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A map of excess nitrogen use across the US reveals where and how to act

New research correlates climate scepticism and particular crop types with nitrogen overuse on farms - and helps identify ways to bring down the excess
February 19, 2021

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Researchers have produced a map identifying 20 vital hotspots across the United States where nitrogen – essential for crop growth, but hugely polluting in excess – is being overapplied. 

Their study homes in on some of the social and economic reasons why farmers are overly liberal with nitrogen, which could help target interventions to reduce its environmental impact in years to come. “These hotspots have features that suggest making progress is possible,” says Eric Roy, lead author on the study, and assistant professor at the University of Vermont.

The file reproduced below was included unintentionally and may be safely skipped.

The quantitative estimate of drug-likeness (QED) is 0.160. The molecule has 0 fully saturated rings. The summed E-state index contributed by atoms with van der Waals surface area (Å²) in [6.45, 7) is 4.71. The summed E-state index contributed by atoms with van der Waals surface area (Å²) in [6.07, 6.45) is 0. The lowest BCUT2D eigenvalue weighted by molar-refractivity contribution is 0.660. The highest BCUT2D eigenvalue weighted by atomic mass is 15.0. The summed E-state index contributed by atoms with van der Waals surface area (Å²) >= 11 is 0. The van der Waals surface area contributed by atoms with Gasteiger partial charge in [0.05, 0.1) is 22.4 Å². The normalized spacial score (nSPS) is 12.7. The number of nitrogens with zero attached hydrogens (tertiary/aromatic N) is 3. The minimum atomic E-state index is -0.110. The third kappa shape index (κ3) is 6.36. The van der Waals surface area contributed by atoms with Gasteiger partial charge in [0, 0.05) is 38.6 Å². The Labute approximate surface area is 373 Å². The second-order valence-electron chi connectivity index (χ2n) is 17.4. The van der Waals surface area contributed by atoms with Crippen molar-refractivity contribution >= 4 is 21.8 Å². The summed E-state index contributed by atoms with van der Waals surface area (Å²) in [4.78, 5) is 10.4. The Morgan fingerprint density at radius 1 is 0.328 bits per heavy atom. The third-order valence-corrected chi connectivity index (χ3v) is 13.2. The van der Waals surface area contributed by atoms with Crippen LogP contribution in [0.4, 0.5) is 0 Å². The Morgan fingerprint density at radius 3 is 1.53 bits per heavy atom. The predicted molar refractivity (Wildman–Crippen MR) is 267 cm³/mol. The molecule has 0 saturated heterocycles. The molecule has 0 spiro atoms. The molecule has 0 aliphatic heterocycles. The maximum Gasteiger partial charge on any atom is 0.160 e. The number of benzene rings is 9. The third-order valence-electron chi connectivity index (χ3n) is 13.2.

Nitrogen pollution arises from synthetic fertilizer and manure, two ingredients that are used to boost productivity on farms. But often, the amount that’s ploughed into the soil is in excess of what plants can absorb, leaving behind a nitrogen residue. Farmers may overshoot because it’s difficult to judge how much plants need, and because understandably, their bigger worry is the risk of underapplying nutrients – which would cause definite declines in productivity. 

This might explain why an estimated 50% of nitrogen applied to the world’s croplands today goes to waste. The problem with these leftover nutrients is that they get carried in groundwater and run-off, going on to pollute rivers and causing massive dead zones in the sea. Fallow excess nitrogen is also easy prey for billions of soil microbes that transform it into nitrous oxide, a potent greenhouse gas hundreds of times more powerful than CO2. In fact, nitrous oxide is one of the main reasons why agriculture makes such large contributions to climate change.